Make Your Employees Think

Entrepreneurs start businesses because they have new, innovative ideas as a result of “thinking outside the box.” They identify under served niches in the marketplace and find unique ways to fulfill unmet or unrecognized needs.

Do Entrepreneurs, once they start and grow the business, foster the culture of “Thinking Outside the Box” in their employees?

The reason for the Entrepreneur’s original initiative due to creative thinking is also applicable to his/her organization. If the culture of the company is one of innovation and finding unique ways of doing things better and faster, it will promote not only continued success for the company but also tremendous job satisfaction for the employees.

Entrepreneurs should be careful not to create a control-oriented impression that “Thinking Outside the Box” is only meant for them. It gives a feeling of “Do what I say, not what I do.”

Empower your employees and let them come up with creative ways to perform their jobs better and improve processes in the company. Entrepreneurs for this employee performance management philosophy should also think outside the box !

Ravi Patel

http://www.patelcfoservices.com

 

 

Published in: on April 25, 2017 at 4:17 am  Leave a Comment  
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Making Mistakes

People make mistakes! Great inventions and discoveries were inspired by mistakes. Entrepreneurs also make mistakes, so their tolerance towards their employees making mistakes is expected.

Entrepreneurs should create a business culture that does not penalize people from thinking outside the box and making mistakes. A company cannot grow if no one takes risks just to avoid making mistakes.

Making mistakes is acceptable if it is during the process of trying new methods or ideas. However, it is essential to learn from these mistakes and prevent future occurrences. People grow by learning from their mistakes.

An employee that keeps on making the same mistake again and again despite training, coaching and direction should be dealt with. This situation is no longer is a process of learning but a performance issue. It ultimately hurts the company and people.

Making a mistake is acceptable. Not learning from that mistake is bad; making the same mistake repeatedly is worse.

Ravi Patel

www.patelCFOservices.com

Published in: on September 7, 2016 at 4:20 am  Leave a Comment  
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Being Fair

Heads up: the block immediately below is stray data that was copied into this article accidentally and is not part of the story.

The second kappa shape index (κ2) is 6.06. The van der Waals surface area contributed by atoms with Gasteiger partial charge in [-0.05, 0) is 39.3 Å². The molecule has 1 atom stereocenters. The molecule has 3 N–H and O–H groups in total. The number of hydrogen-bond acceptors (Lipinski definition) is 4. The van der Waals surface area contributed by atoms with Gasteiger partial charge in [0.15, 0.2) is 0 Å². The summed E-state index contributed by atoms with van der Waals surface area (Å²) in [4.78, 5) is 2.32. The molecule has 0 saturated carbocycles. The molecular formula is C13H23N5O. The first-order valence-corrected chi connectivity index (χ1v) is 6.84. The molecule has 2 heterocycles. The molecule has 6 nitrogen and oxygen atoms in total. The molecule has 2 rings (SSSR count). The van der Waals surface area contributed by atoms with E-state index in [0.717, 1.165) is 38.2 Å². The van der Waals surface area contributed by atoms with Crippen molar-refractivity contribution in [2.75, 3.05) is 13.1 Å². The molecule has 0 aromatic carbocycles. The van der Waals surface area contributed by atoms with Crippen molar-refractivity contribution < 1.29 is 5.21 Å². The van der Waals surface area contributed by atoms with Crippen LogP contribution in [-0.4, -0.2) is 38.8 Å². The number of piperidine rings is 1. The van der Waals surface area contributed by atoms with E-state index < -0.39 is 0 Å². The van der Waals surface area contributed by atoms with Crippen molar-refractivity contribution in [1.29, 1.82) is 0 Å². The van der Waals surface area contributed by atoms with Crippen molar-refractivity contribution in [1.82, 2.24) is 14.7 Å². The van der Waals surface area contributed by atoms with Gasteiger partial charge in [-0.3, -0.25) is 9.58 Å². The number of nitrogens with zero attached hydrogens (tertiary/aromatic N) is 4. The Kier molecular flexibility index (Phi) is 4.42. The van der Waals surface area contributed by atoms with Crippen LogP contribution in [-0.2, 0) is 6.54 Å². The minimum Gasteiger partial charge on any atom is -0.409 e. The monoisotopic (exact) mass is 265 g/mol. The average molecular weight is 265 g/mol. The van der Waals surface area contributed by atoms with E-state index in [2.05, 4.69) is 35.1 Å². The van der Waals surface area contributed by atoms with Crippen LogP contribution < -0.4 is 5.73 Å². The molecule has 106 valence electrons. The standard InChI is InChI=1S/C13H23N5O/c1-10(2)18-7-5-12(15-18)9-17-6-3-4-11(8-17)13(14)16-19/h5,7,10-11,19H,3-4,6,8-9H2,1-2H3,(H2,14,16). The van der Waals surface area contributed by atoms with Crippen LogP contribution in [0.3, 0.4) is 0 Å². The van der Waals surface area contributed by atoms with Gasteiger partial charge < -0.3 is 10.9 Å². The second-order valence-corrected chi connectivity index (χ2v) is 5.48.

Leadership is about making optimal decisions for the company as a whole, not only for certain segments of stakeholders. As they say, “you cannot please all the people, all the time.”

Entrepreneurs like to be loyal to people, especially those who helped them start the business and were early employees. However, as the company grows, Entrepreneurs have to make decisions that might be tough, unfair to some, and unpopular.

Good decisions involve doing the right things even it means that some people might be adversely affected by such actions. Fairness is a great moral value, but sometimes business decisions cannot be optimal if everyone’s interest is taken into account. Entrepreneurs, on the other hand, should not in any way go out of their way to make decisions that purposely hurt certain people. That would be grossly unfair.

While difficult, make optimal decisions for your business that are ethical even if they might cause hardship for some people.

Ravi Patel

www.patelCFOservices.com

Published in: on January 12, 2016 at 4:15 am  Leave a Comment  
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Would you Like to be the Biggest or Best Company?

Entrepreneurs, what would you like your company to be – the best or the biggest? A quick, flippant answer would be to be both.

Becoming the biggest is a lofty objective, but achievable if you have a special niche in the marketplace. Being bigger, with reasonable profitability, allows access to resources for further growth. However, the entrepreneurship spirit is often lost as the size of a company gets bigger. More importantly, being the biggest says nothing about the quality of the organization. Being the biggest could mask inefficiencies in the short term.

On the other hand, being the best reflects a philosophy regarding the quality of products and services, processes, customer service, people and so on. All these have to be exceptional to be the best. While short-term costs may be higher to achieve the status of being the best, the long term prospects for growth are phenomenal. Competitive differentiation is most pronounced with being the best and might allow a premium for one’s goods and services.

Being the best allows you to become the biggest, but being the biggest does not automatically mean that you are the best.

What would you rather strive for – being the biggest or the best?

Ravi Patel

http://www.patelCFOservices.com

Published in: on October 28, 2014 at 3:29 am  Leave a Comment  
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